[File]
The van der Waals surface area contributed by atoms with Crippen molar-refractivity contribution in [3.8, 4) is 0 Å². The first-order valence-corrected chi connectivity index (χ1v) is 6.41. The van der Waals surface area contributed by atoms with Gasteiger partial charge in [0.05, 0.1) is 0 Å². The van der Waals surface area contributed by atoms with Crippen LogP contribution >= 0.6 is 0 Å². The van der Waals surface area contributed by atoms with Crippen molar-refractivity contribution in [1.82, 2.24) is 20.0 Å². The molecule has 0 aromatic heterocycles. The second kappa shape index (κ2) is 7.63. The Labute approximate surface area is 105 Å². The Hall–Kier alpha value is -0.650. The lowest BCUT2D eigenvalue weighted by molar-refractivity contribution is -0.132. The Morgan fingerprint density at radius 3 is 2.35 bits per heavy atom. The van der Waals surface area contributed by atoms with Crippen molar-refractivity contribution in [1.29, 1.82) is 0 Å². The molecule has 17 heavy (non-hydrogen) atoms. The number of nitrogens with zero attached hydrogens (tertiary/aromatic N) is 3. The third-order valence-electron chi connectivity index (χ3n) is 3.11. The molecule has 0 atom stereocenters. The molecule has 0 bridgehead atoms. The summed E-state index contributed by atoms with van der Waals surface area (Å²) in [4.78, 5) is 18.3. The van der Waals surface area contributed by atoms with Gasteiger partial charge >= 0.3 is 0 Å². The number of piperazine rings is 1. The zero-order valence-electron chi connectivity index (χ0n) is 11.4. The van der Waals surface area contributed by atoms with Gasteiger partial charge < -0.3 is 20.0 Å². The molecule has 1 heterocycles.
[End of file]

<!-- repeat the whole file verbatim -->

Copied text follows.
The van der Waals surface area contributed by atoms with Crippen molar-refractivity contribution in [3.8, 4) is 0 Å². The first-order valence-corrected chi connectivity index (χ1v) is 6.41. The van der Waals surface area contributed by atoms with Gasteiger partial charge in [0.05, 0.1) is 0 Å². The van der Waals surface area contributed by atoms with Crippen LogP contribution >= 0.6 is 0 Å². The van der Waals surface area contributed by atoms with Crippen molar-refractivity contribution in [1.82, 2.24) is 20.0 Å². The molecule has 0 aromatic heterocycles. The second kappa shape index (κ2) is 7.63. The Labute approximate surface area is 105 Å². The Hall–Kier alpha value is -0.650. The lowest BCUT2D eigenvalue weighted by molar-refractivity contribution is -0.132. The Morgan fingerprint density at radius 3 is 2.35 bits per heavy atom. The van der Waals surface area contributed by atoms with Crippen molar-refractivity contribution in [1.29, 1.82) is 0 Å². The molecule has 17 heavy (non-hydrogen) atoms. The number of nitrogens with zero attached hydrogens (tertiary/aromatic N) is 3. The third-order valence-electron chi connectivity index (χ3n) is 3.11. The molecule has 0 atom stereocenters. The molecule has 0 bridgehead atoms. The summed E-state index contributed by atoms with van der Waals surface area (Å²) in [4.78, 5) is 18.3. The van der Waals surface area contributed by atoms with Gasteiger partial charge >= 0.3 is 0 Å². The number of piperazine rings is 1. The zero-order valence-electron chi connectivity index (χ0n) is 11.4. The van der Waals surface area contributed by atoms with Gasteiger partial charge < -0.3 is 20.0 Å². The molecule has 1 heterocycles.